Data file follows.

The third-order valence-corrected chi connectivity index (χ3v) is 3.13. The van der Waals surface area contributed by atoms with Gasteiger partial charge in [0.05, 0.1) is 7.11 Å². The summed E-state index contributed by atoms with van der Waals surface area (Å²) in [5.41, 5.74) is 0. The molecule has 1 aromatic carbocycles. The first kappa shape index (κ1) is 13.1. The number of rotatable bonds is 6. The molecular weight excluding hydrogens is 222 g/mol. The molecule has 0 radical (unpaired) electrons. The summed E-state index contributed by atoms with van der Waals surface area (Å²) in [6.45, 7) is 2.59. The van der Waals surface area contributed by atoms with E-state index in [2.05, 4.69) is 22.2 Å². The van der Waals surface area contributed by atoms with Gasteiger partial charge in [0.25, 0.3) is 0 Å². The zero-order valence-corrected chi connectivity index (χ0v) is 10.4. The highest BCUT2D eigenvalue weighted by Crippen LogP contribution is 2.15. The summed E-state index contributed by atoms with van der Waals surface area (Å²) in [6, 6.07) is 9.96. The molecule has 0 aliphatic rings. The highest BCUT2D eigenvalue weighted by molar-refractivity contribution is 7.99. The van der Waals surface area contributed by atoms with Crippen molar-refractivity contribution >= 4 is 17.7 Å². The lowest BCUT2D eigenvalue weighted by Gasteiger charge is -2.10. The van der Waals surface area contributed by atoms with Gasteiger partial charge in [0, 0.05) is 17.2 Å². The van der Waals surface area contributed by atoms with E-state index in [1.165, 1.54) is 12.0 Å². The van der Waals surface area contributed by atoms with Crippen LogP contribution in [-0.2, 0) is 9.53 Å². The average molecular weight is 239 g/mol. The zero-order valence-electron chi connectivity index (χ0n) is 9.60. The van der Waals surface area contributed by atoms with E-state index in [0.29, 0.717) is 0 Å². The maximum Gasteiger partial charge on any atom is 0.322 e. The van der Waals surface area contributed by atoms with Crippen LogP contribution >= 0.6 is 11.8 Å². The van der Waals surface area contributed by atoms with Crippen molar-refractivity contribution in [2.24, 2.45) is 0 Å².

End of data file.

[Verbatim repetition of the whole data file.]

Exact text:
The third-order valence-corrected chi connectivity index (χ3v) is 3.13. The van der Waals surface area contributed by atoms with Gasteiger partial charge in [0.05, 0.1) is 7.11 Å². The summed E-state index contributed by atoms with van der Waals surface area (Å²) in [5.41, 5.74) is 0. The molecule has 1 aromatic carbocycles. The first kappa shape index (κ1) is 13.1. The number of rotatable bonds is 6. The molecular weight excluding hydrogens is 222 g/mol. The molecule has 0 radical (unpaired) electrons. The summed E-state index contributed by atoms with van der Waals surface area (Å²) in [6.45, 7) is 2.59. The van der Waals surface area contributed by atoms with E-state index in [2.05, 4.69) is 22.2 Å². The van der Waals surface area contributed by atoms with Gasteiger partial charge in [0.25, 0.3) is 0 Å². The zero-order valence-corrected chi connectivity index (χ0v) is 10.4. The highest BCUT2D eigenvalue weighted by Crippen LogP contribution is 2.15. The summed E-state index contributed by atoms with van der Waals surface area (Å²) in [6, 6.07) is 9.96. The molecule has 0 aliphatic rings. The highest BCUT2D eigenvalue weighted by molar-refractivity contribution is 7.99. The van der Waals surface area contributed by atoms with Crippen molar-refractivity contribution >= 4 is 17.7 Å². The lowest BCUT2D eigenvalue weighted by Gasteiger charge is -2.10. The van der Waals surface area contributed by atoms with Gasteiger partial charge in [0, 0.05) is 17.2 Å². The van der Waals surface area contributed by atoms with E-state index in [1.165, 1.54) is 12.0 Å². The van der Waals surface area contributed by atoms with Crippen LogP contribution in [-0.2, 0) is 9.53 Å². The average molecular weight is 239 g/mol. The zero-order valence-electron chi connectivity index (χ0n) is 9.60. The van der Waals surface area contributed by atoms with E-state index in [0.29, 0.717) is 0 Å². The maximum Gasteiger partial charge on any atom is 0.322 e. The van der Waals surface area contributed by atoms with Crippen LogP contribution >= 0.6 is 11.8 Å². The van der Waals surface area contributed by atoms with Crippen molar-refractivity contribution in [2.24, 2.45) is 0 Å².